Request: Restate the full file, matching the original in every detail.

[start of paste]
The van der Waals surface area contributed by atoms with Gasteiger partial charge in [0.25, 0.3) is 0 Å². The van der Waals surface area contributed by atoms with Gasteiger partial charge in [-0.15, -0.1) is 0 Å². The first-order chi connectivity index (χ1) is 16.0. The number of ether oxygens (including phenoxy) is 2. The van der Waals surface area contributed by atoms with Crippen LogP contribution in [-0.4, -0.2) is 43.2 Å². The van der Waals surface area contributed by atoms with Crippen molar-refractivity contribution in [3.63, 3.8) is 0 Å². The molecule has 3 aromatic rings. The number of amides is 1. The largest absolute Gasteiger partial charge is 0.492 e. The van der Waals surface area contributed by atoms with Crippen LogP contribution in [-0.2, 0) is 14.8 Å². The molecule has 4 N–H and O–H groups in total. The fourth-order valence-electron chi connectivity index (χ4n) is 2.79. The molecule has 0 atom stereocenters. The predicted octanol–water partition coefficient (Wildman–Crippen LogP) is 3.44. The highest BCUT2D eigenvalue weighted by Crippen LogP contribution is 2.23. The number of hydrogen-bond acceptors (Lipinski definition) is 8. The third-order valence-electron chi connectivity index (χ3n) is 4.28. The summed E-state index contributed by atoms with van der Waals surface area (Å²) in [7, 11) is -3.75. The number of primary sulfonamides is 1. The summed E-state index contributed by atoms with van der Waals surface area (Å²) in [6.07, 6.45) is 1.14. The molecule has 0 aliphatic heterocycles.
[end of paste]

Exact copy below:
The van der Waals surface area contributed by atoms with Gasteiger partial charge in [0.25, 0.3) is 0 Å². The van der Waals surface area contributed by atoms with Gasteiger partial charge in [-0.15, -0.1) is 0 Å². The first-order chi connectivity index (χ1) is 16.0. The number of ether oxygens (including phenoxy) is 2. The van der Waals surface area contributed by atoms with Crippen LogP contribution in [-0.4, -0.2) is 43.2 Å². The van der Waals surface area contributed by atoms with Crippen molar-refractivity contribution in [3.63, 3.8) is 0 Å². The molecule has 3 aromatic rings. The number of amides is 1. The largest absolute Gasteiger partial charge is 0.492 e. The van der Waals surface area contributed by atoms with Crippen LogP contribution in [-0.2, 0) is 14.8 Å². The molecule has 4 N–H and O–H groups in total. The fourth-order valence-electron chi connectivity index (χ4n) is 2.79. The molecule has 0 atom stereocenters. The predicted octanol–water partition coefficient (Wildman–Crippen LogP) is 3.44. The highest BCUT2D eigenvalue weighted by Crippen LogP contribution is 2.23. The number of hydrogen-bond acceptors (Lipinski definition) is 8. The third-order valence-electron chi connectivity index (χ3n) is 4.28. The summed E-state index contributed by atoms with van der Waals surface area (Å²) in [7, 11) is -3.75. The number of primary sulfonamides is 1. The summed E-state index contributed by atoms with van der Waals surface area (Å²) in [6.07, 6.45) is 1.14. The molecule has 0 aliphatic heterocycles.